Is DTLA for Real?

Posted on July 5, 2015 by

Downtown Los Angeles is surpassing Silverlake, West Hollywood, Echo Park, Los Feliz and all the rest as the most “hippified” neighborhood in Southern California. Now rivaling Williamsburg, Brooklyn for its bohemian urbanism, DTLA blends sights, sounds and smells of authentic city life with requisite population density and underground train stations.

The tension between wealth-driven “gentrification” and economic deprivation is right in your face when you walk downtown as canvas tents housing skid row residents collide with newly renovated lofts. The city council and mayor grapple with these competing interests, deciding what police should or shouldn’t be allowed to do to curtail proliferating homelessness.

No easy answer here.

A less life-and-death struggle but nevertheless troubling is LAPD’s insistence on pestering pedestrians downtown with jaywalking tickets. This practice is abusive and ridiculous, an outgrowth of the era of L.A. cops as occupying force, obsessed with using authority and intimidation to control behavior.

If we’re going to have a real central city neighborhood, the cops will have to stop treating us like kids in the school yard.  And let’s figure out a way to deal with the disgraceful neglect of the city’s poor and build a bustling and creative neighborhood for residents and visitors.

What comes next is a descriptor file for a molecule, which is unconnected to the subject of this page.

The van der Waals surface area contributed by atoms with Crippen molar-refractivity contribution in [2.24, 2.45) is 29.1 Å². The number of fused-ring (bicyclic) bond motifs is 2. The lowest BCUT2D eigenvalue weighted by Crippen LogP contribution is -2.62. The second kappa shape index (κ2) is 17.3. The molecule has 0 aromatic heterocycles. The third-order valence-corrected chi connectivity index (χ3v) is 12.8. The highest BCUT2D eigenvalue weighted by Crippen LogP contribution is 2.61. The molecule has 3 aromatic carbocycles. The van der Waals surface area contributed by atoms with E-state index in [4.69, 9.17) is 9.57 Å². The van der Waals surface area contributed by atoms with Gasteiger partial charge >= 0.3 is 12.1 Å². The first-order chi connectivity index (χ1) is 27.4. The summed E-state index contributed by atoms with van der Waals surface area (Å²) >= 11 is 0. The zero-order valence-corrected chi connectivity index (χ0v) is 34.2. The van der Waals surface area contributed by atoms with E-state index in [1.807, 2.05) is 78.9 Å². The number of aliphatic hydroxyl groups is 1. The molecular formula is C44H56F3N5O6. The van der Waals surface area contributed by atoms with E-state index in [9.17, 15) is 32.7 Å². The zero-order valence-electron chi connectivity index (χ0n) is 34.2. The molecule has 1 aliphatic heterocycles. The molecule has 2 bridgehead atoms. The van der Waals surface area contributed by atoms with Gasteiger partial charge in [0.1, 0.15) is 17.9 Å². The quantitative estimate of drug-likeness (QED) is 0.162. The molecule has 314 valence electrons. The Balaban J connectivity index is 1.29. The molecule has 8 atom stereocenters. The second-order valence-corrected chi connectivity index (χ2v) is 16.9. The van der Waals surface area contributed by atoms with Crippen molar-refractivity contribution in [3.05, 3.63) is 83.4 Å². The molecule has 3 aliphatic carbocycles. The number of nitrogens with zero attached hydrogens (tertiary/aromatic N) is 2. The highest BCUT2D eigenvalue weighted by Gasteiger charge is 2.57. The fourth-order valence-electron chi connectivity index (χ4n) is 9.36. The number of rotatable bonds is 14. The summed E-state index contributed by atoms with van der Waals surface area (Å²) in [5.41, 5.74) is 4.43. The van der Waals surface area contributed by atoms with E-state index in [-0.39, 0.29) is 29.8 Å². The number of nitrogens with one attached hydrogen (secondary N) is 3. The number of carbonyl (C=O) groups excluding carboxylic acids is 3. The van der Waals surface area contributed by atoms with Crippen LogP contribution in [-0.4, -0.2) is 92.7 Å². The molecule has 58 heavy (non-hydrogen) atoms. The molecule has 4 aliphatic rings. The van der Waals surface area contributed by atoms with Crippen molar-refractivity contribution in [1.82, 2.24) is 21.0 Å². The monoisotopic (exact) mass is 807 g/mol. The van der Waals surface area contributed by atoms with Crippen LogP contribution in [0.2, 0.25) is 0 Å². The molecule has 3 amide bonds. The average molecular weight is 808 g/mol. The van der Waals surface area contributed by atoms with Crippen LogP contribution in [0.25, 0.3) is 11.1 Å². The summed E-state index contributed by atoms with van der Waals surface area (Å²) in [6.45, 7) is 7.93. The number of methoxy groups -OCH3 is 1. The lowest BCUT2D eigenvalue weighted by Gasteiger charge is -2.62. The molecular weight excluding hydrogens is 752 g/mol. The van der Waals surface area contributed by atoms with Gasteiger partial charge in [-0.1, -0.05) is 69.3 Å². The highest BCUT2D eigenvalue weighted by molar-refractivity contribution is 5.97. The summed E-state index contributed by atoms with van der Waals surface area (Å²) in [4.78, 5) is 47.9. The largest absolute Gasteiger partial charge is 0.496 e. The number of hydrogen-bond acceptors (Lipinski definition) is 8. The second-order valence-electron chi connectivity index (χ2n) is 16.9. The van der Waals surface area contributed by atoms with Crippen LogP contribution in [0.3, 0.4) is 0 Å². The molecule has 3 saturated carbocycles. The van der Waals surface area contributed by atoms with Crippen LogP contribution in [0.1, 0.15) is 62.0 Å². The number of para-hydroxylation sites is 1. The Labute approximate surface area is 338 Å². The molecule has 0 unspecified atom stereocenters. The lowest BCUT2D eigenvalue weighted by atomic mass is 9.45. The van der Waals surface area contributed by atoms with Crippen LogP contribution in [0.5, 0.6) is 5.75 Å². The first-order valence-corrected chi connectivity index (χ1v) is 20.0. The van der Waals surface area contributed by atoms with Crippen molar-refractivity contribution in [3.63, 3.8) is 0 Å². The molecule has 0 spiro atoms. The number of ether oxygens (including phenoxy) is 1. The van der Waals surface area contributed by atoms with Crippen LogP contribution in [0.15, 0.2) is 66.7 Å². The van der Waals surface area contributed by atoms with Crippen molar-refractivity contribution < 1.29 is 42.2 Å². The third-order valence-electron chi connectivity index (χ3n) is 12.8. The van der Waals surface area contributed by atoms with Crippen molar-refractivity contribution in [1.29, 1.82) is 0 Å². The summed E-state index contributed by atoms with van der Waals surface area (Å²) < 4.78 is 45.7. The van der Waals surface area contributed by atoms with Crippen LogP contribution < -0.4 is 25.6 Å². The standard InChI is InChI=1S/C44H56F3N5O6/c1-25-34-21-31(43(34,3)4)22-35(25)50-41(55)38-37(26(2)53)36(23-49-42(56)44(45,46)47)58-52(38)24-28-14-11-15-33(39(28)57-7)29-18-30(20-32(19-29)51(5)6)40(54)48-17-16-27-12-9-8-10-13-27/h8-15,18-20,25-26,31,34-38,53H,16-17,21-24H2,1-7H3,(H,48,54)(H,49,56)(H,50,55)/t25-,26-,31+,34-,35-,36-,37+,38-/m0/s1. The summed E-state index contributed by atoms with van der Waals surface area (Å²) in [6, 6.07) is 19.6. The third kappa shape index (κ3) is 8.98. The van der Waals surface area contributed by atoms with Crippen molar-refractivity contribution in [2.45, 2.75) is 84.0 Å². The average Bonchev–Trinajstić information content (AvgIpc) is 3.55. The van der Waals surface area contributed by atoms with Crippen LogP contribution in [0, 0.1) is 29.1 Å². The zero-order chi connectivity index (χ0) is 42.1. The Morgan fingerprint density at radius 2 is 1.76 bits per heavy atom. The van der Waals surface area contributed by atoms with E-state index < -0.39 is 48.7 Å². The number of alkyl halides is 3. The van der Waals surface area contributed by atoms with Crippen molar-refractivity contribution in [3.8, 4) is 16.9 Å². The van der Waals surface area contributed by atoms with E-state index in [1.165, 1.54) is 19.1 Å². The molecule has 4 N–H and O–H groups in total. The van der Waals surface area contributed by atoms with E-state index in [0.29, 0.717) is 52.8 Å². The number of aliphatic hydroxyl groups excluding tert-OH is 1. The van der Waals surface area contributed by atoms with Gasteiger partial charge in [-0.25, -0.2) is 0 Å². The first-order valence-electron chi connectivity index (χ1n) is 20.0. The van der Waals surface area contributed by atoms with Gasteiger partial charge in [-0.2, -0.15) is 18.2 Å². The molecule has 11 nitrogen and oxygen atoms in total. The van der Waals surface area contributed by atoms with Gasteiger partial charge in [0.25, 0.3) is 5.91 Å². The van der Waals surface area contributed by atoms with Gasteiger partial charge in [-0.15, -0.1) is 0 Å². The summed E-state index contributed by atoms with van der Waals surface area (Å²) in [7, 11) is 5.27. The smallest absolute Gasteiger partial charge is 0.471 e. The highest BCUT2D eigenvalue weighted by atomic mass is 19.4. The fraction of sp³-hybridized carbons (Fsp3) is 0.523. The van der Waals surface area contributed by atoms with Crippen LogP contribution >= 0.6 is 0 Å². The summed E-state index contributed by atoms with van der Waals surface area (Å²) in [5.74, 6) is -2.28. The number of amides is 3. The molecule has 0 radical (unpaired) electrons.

It’s time for DTLA to grow up.

Comments (3)

 

  1. Kathleen Yasuda says:

    FYI, my understanding is that the cops are using the jaywalking tickets as a way to “control” the homeless population. Given them enough tickets they can’t afford to pay and then you can arrest them and “house” them in our jail system… keeping the streets “clean” and “safe” for the gentrified new businesses and residents.

  2. Betty Madden says:

    Wow! That is a very expensive way to get the homeless into housing. Ticketing the poor into hyper poor victims to have them submit to jail time and transition to housing. That is nuts.

  3. Nancy Kaye says:

    Since LA is always compared to NYC, pedestrians cross the streets whenever they think they can!!
    Gentrification certainly accentuates the homeless problem in DTLA, but neglect of the poor and mental health services have been going on for decades. It’s seen all over LA and it’s tragic.

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